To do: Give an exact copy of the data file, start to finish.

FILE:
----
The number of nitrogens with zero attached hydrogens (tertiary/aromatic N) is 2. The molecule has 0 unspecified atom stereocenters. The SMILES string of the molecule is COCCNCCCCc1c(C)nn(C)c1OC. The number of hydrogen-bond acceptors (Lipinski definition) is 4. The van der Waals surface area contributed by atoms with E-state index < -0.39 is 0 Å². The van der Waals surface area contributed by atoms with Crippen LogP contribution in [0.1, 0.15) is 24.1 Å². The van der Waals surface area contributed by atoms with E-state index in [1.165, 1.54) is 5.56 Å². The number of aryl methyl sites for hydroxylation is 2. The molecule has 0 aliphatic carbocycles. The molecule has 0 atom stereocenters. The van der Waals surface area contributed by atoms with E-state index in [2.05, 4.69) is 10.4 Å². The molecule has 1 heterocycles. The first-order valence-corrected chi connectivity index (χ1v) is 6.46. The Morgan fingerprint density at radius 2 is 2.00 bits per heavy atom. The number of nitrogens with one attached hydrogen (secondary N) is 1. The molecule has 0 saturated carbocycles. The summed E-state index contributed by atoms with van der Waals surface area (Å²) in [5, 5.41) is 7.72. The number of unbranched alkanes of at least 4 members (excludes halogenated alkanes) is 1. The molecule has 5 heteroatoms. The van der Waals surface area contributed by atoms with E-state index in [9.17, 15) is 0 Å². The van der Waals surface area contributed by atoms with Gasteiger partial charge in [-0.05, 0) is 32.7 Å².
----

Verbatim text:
The number of nitrogens with zero attached hydrogens (tertiary/aromatic N) is 2. The molecule has 0 unspecified atom stereocenters. The SMILES string of the molecule is COCCNCCCCc1c(C)nn(C)c1OC. The number of hydrogen-bond acceptors (Lipinski definition) is 4. The van der Waals surface area contributed by atoms with E-state index < -0.39 is 0 Å². The van der Waals surface area contributed by atoms with Crippen LogP contribution in [0.1, 0.15) is 24.1 Å². The van der Waals surface area contributed by atoms with E-state index in [1.165, 1.54) is 5.56 Å². The number of aryl methyl sites for hydroxylation is 2. The molecule has 0 aliphatic carbocycles. The molecule has 0 atom stereocenters. The van der Waals surface area contributed by atoms with E-state index in [2.05, 4.69) is 10.4 Å². The molecule has 1 heterocycles. The first-order valence-corrected chi connectivity index (χ1v) is 6.46. The Morgan fingerprint density at radius 2 is 2.00 bits per heavy atom. The number of nitrogens with one attached hydrogen (secondary N) is 1. The molecule has 0 saturated carbocycles. The summed E-state index contributed by atoms with van der Waals surface area (Å²) in [5, 5.41) is 7.72. The number of unbranched alkanes of at least 4 members (excludes halogenated alkanes) is 1. The molecule has 5 heteroatoms. The van der Waals surface area contributed by atoms with E-state index in [9.17, 15) is 0 Å². The van der Waals surface area contributed by atoms with Gasteiger partial charge in [-0.05, 0) is 32.7 Å².